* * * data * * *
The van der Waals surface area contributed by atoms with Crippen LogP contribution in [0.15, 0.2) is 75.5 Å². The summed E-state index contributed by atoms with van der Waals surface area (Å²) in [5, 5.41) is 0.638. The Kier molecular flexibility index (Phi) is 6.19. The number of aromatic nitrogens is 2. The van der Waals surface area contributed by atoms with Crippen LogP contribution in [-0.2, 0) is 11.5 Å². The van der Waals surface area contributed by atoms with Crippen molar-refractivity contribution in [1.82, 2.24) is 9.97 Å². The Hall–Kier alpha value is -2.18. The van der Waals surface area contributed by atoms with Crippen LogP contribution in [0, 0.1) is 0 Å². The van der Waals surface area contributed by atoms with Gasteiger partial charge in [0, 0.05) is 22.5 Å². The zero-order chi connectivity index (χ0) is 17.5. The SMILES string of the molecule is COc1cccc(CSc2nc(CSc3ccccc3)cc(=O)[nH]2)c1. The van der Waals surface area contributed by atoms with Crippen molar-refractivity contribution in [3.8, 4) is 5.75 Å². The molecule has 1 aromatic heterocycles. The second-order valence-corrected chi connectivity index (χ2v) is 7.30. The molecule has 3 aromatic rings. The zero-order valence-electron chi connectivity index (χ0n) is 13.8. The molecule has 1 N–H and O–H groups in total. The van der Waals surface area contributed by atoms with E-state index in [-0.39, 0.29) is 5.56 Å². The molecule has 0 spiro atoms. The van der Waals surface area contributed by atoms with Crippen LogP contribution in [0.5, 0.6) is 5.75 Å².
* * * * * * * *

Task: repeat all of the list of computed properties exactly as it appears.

The van der Waals surface area contributed by atoms with Crippen LogP contribution in [0.15, 0.2) is 75.5 Å². The summed E-state index contributed by atoms with van der Waals surface area (Å²) in [5, 5.41) is 0.638. The Kier molecular flexibility index (Phi) is 6.19. The number of aromatic nitrogens is 2. The van der Waals surface area contributed by atoms with Crippen LogP contribution in [-0.2, 0) is 11.5 Å². The van der Waals surface area contributed by atoms with Crippen molar-refractivity contribution in [1.82, 2.24) is 9.97 Å². The Hall–Kier alpha value is -2.18. The van der Waals surface area contributed by atoms with Crippen LogP contribution in [0, 0.1) is 0 Å². The van der Waals surface area contributed by atoms with Gasteiger partial charge in [0, 0.05) is 22.5 Å². The zero-order chi connectivity index (χ0) is 17.5. The SMILES string of the molecule is COc1cccc(CSc2nc(CSc3ccccc3)cc(=O)[nH]2)c1. The van der Waals surface area contributed by atoms with Crippen molar-refractivity contribution in [3.8, 4) is 5.75 Å². The molecule has 1 aromatic heterocycles. The second-order valence-corrected chi connectivity index (χ2v) is 7.30. The molecule has 3 aromatic rings. The zero-order valence-electron chi connectivity index (χ0n) is 13.8. The molecule has 1 N–H and O–H groups in total. The van der Waals surface area contributed by atoms with E-state index in [-0.39, 0.29) is 5.56 Å². The molecule has 0 spiro atoms. The van der Waals surface area contributed by atoms with Crippen LogP contribution in [0.5, 0.6) is 5.75 Å².